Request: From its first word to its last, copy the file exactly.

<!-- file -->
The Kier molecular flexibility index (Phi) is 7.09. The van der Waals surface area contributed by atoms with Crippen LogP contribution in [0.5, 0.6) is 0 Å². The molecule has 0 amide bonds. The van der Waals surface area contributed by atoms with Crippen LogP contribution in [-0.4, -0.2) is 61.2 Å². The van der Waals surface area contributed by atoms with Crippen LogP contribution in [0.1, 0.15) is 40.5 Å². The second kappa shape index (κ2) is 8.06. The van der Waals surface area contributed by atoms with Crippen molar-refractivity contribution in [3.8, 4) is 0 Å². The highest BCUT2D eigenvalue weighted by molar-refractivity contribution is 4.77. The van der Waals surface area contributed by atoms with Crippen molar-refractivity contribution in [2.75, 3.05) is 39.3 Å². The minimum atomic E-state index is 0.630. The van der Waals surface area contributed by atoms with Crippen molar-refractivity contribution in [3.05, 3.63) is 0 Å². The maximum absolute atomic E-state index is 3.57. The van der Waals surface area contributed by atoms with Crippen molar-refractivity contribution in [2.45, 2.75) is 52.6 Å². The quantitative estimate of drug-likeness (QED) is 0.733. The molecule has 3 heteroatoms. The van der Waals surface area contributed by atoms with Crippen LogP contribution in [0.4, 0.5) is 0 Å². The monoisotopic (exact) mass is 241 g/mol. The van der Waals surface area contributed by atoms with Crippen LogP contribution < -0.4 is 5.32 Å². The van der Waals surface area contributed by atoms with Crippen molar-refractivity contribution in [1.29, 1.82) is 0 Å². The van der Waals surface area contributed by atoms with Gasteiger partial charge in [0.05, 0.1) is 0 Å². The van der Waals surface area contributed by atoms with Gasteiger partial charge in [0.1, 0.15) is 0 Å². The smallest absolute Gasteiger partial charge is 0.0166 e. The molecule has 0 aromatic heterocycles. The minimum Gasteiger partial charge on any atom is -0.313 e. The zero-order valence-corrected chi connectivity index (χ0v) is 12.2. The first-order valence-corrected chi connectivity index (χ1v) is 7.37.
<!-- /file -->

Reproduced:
The Kier molecular flexibility index (Phi) is 7.09. The van der Waals surface area contributed by atoms with Crippen LogP contribution in [0.5, 0.6) is 0 Å². The molecule has 0 amide bonds. The van der Waals surface area contributed by atoms with Crippen LogP contribution in [-0.4, -0.2) is 61.2 Å². The van der Waals surface area contributed by atoms with Crippen LogP contribution in [0.1, 0.15) is 40.5 Å². The second kappa shape index (κ2) is 8.06. The van der Waals surface area contributed by atoms with Crippen molar-refractivity contribution in [3.8, 4) is 0 Å². The highest BCUT2D eigenvalue weighted by molar-refractivity contribution is 4.77. The van der Waals surface area contributed by atoms with Crippen molar-refractivity contribution in [2.75, 3.05) is 39.3 Å². The minimum atomic E-state index is 0.630. The van der Waals surface area contributed by atoms with Crippen molar-refractivity contribution in [3.05, 3.63) is 0 Å². The maximum absolute atomic E-state index is 3.57. The van der Waals surface area contributed by atoms with Crippen molar-refractivity contribution in [2.45, 2.75) is 52.6 Å². The quantitative estimate of drug-likeness (QED) is 0.733. The molecule has 3 heteroatoms. The van der Waals surface area contributed by atoms with Crippen LogP contribution in [0.4, 0.5) is 0 Å². The monoisotopic (exact) mass is 241 g/mol. The van der Waals surface area contributed by atoms with Crippen LogP contribution < -0.4 is 5.32 Å². The van der Waals surface area contributed by atoms with Crippen molar-refractivity contribution in [1.29, 1.82) is 0 Å². The van der Waals surface area contributed by atoms with Gasteiger partial charge in [0.05, 0.1) is 0 Å². The van der Waals surface area contributed by atoms with Gasteiger partial charge in [0.1, 0.15) is 0 Å². The smallest absolute Gasteiger partial charge is 0.0166 e. The molecule has 0 aromatic heterocycles. The minimum Gasteiger partial charge on any atom is -0.313 e. The zero-order valence-corrected chi connectivity index (χ0v) is 12.2. The first-order valence-corrected chi connectivity index (χ1v) is 7.37.